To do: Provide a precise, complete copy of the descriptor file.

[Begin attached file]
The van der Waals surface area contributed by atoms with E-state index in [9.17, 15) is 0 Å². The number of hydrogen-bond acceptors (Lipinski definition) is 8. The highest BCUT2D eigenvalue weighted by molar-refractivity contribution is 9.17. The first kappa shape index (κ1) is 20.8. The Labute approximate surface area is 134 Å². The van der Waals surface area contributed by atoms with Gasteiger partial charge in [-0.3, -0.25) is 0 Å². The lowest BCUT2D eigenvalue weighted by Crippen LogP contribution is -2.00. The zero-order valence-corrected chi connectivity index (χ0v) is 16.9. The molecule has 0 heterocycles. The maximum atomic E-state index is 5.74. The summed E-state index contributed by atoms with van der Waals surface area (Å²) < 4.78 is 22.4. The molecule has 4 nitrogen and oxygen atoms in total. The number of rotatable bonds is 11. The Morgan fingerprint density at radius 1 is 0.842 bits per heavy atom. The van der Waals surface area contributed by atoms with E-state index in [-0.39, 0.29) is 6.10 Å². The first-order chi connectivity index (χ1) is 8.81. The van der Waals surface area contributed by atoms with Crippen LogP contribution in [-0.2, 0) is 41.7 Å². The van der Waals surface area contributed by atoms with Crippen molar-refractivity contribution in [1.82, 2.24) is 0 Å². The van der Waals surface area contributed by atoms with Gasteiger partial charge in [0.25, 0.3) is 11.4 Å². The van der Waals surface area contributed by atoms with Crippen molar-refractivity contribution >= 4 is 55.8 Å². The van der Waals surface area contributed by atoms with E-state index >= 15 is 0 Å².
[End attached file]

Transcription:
The van der Waals surface area contributed by atoms with E-state index in [9.17, 15) is 0 Å². The number of hydrogen-bond acceptors (Lipinski definition) is 8. The highest BCUT2D eigenvalue weighted by molar-refractivity contribution is 9.17. The first kappa shape index (κ1) is 20.8. The Labute approximate surface area is 134 Å². The van der Waals surface area contributed by atoms with Gasteiger partial charge in [-0.3, -0.25) is 0 Å². The lowest BCUT2D eigenvalue weighted by Crippen LogP contribution is -2.00. The zero-order valence-corrected chi connectivity index (χ0v) is 16.9. The molecule has 0 heterocycles. The maximum atomic E-state index is 5.74. The summed E-state index contributed by atoms with van der Waals surface area (Å²) < 4.78 is 22.4. The molecule has 4 nitrogen and oxygen atoms in total. The number of rotatable bonds is 11. The Morgan fingerprint density at radius 1 is 0.842 bits per heavy atom. The van der Waals surface area contributed by atoms with E-state index in [-0.39, 0.29) is 6.10 Å². The first-order chi connectivity index (χ1) is 8.81. The van der Waals surface area contributed by atoms with Crippen LogP contribution in [-0.2, 0) is 41.7 Å². The van der Waals surface area contributed by atoms with Crippen molar-refractivity contribution in [1.82, 2.24) is 0 Å². The van der Waals surface area contributed by atoms with Gasteiger partial charge in [0.25, 0.3) is 11.4 Å². The van der Waals surface area contributed by atoms with Crippen molar-refractivity contribution >= 4 is 55.8 Å². The van der Waals surface area contributed by atoms with E-state index >= 15 is 0 Å².